To many, East Coast Road in Singapore’s Katong neighbourhood is just another bustling strip of old shophouses and new construction. But, in fact, it’s a densely concentrated museum of Peranakan history and architecture, and the battleground for one of the nation’s great wars – the food war, that is.
If you’re driving, park at Katong Village, the old Joo Chiat Police Station. Start your foodwalk at the nearby overpass across East Coast Road, making sure to stop in the middle for a good (and possibly last) look at the former Katong Bakery and Confectionery, also known as the Red House Bakery (75 East Coast Road). For over 80 years it was famous for its Swiss rolls, curry puffs and Singapore’s first multi-tiered Western-style wedding cake. It’s been closed since 2003; whether it will be given a new lease on life remains to be seen.
At the bottom of the overpass you are entering the “laksa war zone,” a historical battleground between three principal food establishments, each claiming to be the original makers of Nonya-style laksa. Often referred to as Katong laksa, and the laksa standard in these parts, it is characterised by a heavy fish and coconut-based curry gravy with short-cut noodles, eliminating the need for chopsticks to supplement your spoon. Sample Singapore’s most popular soup by turning left and crossing over Ceylon Road to Famous 49 Katong Laksa (49 East Coast Road). Old-schoolers will avoid the modern addition of raw cockles; they’ll opt for the original rich spicy flavour garnished only with a dollop of chilli paste and minced laksa (screwpine) leaves.
At Famous 49 you can’t go wrong – but not so fast – because just across the street is another laksa warrior: 328 Famous Katong Laksa. And across the road, inside Roxy Square, is Marine Parade Laksa, also known as The Original Katong Laksa (#01-64 Roxy Square), once run at the site of the present Famous 49 by laksa master Janggut (so named due to the long hairs growing from a mole on his chin). Whose was the original Katong laksa? Whose is best? The debate raged for years, with each establishment insisting theirs was the real McCoy until eventually reaching a détente. Today, each vendor has a loyal following who won’t go anywhere else.
Walk up Ceylon Road to Sri Senpaga Vinayagar Temple (19 Ceylon Road). This Elephant God temple – one of Singapore’s tallest – dates back to 1875. Passing through the five-tiered tower you’ll experience a cool, peaceful haven, complete with ornate carvings and art.
Back at East Coast Road, make a left, heading in the direction you came from. For the sake of comparison, stop for a small bowl at 328 Laksa (51 East Coast Road) on the corner. Or continue to Kim Choo Kueh Chang (109 East Coast Road), an eclectic store specialising in Peranakan treats like Nonya kueh (sweet soft rice cakes in vivid greens, pinks and yellows), Nonya rice dumplings and pastries.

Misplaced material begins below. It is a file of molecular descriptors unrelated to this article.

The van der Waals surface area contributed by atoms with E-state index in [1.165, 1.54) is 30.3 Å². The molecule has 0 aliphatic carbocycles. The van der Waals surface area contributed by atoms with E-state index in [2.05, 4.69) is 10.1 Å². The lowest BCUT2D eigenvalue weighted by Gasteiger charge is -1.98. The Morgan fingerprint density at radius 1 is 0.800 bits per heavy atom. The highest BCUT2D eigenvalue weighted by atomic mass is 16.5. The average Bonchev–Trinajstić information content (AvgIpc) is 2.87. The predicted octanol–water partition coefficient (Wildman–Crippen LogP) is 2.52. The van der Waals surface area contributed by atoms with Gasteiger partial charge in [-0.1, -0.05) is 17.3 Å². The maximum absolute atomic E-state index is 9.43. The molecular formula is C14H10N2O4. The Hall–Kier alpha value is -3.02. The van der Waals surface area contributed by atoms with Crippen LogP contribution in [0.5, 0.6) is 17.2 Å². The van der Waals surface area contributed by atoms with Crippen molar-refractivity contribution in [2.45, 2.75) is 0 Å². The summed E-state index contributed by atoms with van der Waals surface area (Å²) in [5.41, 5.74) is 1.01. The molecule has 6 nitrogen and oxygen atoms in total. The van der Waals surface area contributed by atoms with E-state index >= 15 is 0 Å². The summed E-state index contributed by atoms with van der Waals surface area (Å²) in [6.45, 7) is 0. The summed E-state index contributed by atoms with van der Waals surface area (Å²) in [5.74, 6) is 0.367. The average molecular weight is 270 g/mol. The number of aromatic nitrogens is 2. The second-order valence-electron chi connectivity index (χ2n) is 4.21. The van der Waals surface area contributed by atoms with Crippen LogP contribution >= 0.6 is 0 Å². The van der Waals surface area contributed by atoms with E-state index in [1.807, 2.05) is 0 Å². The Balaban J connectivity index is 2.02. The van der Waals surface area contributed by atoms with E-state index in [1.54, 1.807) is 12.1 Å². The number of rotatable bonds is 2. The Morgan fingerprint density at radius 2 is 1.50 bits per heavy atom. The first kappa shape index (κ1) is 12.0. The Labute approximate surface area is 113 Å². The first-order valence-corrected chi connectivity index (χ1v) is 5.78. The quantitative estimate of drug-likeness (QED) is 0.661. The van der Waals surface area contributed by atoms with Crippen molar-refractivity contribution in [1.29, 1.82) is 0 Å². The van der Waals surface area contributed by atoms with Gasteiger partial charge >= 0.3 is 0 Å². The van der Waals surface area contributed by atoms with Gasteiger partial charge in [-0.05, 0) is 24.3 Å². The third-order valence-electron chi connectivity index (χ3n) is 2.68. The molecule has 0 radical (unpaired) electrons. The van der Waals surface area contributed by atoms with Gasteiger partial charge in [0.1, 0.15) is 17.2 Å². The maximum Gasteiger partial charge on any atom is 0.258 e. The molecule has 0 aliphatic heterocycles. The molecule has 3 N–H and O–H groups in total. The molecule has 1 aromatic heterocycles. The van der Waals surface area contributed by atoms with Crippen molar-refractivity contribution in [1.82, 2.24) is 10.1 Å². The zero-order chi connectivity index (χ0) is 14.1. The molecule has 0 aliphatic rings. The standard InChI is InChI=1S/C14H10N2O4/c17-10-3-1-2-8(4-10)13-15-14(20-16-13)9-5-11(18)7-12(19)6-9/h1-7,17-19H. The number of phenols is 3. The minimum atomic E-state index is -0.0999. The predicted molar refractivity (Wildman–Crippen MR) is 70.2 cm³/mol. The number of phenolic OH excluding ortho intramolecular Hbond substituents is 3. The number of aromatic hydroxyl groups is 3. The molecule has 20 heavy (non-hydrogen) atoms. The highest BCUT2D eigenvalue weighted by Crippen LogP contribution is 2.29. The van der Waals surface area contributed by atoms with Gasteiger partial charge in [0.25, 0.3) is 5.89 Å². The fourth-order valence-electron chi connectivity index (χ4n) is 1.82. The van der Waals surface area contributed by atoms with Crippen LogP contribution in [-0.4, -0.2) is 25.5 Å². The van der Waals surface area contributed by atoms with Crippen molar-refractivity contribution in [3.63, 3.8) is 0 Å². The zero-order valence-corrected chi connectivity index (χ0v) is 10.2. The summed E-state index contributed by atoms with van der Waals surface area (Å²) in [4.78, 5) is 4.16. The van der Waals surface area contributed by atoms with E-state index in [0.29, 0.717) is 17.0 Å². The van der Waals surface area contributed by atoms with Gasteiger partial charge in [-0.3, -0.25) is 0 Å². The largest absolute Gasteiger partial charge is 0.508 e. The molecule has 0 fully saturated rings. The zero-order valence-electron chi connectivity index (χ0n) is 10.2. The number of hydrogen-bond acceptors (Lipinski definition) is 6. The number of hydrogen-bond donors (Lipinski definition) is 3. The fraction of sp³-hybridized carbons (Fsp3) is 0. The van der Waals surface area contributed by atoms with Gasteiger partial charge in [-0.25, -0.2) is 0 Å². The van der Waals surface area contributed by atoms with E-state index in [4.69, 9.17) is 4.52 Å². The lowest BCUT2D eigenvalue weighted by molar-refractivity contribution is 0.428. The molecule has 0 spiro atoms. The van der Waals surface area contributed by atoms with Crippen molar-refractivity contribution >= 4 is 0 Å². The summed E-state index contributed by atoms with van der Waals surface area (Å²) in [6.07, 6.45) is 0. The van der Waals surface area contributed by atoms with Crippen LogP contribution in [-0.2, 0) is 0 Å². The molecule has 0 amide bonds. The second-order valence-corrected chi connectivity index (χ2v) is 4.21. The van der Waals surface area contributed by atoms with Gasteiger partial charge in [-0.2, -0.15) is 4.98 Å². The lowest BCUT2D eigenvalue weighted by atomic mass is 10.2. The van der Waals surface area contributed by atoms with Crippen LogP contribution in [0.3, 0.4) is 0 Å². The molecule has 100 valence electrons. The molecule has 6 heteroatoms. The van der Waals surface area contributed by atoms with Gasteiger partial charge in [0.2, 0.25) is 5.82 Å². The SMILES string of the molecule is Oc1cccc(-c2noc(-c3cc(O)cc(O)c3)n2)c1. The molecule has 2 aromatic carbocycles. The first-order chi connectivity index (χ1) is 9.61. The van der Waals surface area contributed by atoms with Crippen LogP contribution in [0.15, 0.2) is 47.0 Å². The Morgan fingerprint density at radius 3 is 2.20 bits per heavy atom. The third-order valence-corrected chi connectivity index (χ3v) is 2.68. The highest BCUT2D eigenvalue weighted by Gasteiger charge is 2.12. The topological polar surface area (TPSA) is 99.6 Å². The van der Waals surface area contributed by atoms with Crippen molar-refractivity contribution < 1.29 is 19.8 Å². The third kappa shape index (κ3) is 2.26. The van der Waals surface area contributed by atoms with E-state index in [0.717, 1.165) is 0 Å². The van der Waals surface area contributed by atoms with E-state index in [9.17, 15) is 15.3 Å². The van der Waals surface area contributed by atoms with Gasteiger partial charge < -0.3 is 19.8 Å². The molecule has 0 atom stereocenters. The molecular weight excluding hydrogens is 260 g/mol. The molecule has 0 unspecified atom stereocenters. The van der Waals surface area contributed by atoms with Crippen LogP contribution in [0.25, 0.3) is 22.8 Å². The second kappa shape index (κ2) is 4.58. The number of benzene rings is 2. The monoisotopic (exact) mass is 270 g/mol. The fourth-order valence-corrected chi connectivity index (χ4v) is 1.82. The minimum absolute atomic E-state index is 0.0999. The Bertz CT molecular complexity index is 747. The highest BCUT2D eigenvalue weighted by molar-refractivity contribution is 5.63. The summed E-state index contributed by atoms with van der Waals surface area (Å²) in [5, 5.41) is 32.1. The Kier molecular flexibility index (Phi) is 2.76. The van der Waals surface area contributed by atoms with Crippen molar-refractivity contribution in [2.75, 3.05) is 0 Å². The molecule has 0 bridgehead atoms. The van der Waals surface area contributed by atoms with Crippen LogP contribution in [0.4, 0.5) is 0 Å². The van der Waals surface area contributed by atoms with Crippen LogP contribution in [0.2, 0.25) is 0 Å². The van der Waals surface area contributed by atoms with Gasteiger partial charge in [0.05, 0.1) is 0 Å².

Next-door is Rumah Bebe (113 East Coast Road), where you can browse authentic Peranakan arts and crafts, learn the art of Peranakan beading and even take Nonya-style cooking classes. This restored Peranakan store, museum and artists’ gallery was once Tay Buan Guan shop – a 1920s shophouse turned popular department store.
At the corner, cross Joo Chiat Road then cross East Coast Road and continue left up to Block 150. Down the side street is a row of conserved terrace houses in pretty colours (150 East Coast Road). It’s hard to believe that these attractive properties were once seafront homes. They were built above ground to protect against high tides, especially during the monsoon rains, and have roomy basements.
Continue toward Still Road, past the towering arched roof of the Church of the Holy Family (200 East Coast Road) until you reach 328 Katong Laksa (216 East Coast Road). If you haven’t already done so, stop to compare the noticeable differences in taste and texture from the competition back at Famous 49 and Marine Parade Laksa. After slurping down a bowlful, you are at the turn-around point in your foodwalk.
A couple of doors back to where you came from is the Katong Antique House (208 East Coast Road); you can dig around the many Peranakan artefacts and decorations behind its authentical Straits Chinese façade. Then wander to the corner of Chapel Road and the traditional Chin Mee Chin Confectionary (204 East Coast Road) where the cream puffs are like pillows and the Peranakan-style coffee is superb.
Heading back down East Coast Road, you can discover the wonders of tao kwa pau: a luscious envelope of bean curd skin stuffed with minced pork, eggs, fishcakes and crunchy vegetables then doused with a rich brown duck sauce and a dollop of chilli. Beneath the green awning of the 126 Beer Garden Foodcourt (216 East Coast Road), (Original) Tao Kwa Pau/Duck Rice serves up an old school example of this popular dish. The sign is quick to call itself the “original”, since across the street in Ali Baba Eating House (125 East Coast Road) sits Mary’s Corner Tao Kwa Pau in the former’s original location. Sound familiar? Cross over and try their claim to fame, too. You will be surprised at the differences between the two seemingly identical dishes.
Finally, shift your gustatory gears and sample fine French food with hawker stall ambience and prices at Saveur (Stall #3; also in Ali Baba Eating House). It opened in June this year, and the two classically trained chefs have brought modern, fine dining to the street. What better way to end your foodwalk than with foie gras with Parmesan foam, or duck rillettes?
By the end of your journey you will see that though Katong’s face is shifting, its culture is not. Old shops and food stalls give way to new ones that conduct business the same way as always – locally. And despite the appearance of progress overtaking history, one gets a feeling that the more things change in Katong, the more they remain the same.
For a full, delicious day of foodwalking, you can connect this walk with the Joo Chiat Foodwalk.